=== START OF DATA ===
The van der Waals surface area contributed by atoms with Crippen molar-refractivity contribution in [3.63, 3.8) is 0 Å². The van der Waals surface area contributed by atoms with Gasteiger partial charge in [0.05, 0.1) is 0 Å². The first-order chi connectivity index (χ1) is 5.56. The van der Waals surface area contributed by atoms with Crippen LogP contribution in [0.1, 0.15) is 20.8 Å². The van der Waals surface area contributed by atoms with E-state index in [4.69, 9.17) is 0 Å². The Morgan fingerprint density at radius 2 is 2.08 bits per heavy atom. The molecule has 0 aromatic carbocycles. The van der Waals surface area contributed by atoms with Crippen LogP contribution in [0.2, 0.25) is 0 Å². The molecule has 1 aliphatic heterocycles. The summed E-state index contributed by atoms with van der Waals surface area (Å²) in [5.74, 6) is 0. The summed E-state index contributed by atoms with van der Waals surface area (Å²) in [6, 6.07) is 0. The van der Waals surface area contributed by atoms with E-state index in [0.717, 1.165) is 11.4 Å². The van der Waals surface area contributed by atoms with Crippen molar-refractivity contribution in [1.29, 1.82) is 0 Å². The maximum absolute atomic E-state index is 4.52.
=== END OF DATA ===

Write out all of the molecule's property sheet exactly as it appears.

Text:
The van der Waals surface area contributed by atoms with Crippen molar-refractivity contribution in [3.63, 3.8) is 0 Å². The van der Waals surface area contributed by atoms with Gasteiger partial charge in [0.05, 0.1) is 0 Å². The first-order chi connectivity index (χ1) is 5.56. The van der Waals surface area contributed by atoms with Crippen LogP contribution in [0.1, 0.15) is 20.8 Å². The van der Waals surface area contributed by atoms with E-state index in [4.69, 9.17) is 0 Å². The Morgan fingerprint density at radius 2 is 2.08 bits per heavy atom. The molecule has 0 aromatic carbocycles. The van der Waals surface area contributed by atoms with Crippen LogP contribution in [0.2, 0.25) is 0 Å². The molecule has 1 aliphatic heterocycles. The summed E-state index contributed by atoms with van der Waals surface area (Å²) in [5.74, 6) is 0. The summed E-state index contributed by atoms with van der Waals surface area (Å²) in [6, 6.07) is 0. The van der Waals surface area contributed by atoms with E-state index in [0.717, 1.165) is 11.4 Å². The van der Waals surface area contributed by atoms with Crippen molar-refractivity contribution in [1.29, 1.82) is 0 Å². The maximum absolute atomic E-state index is 4.52.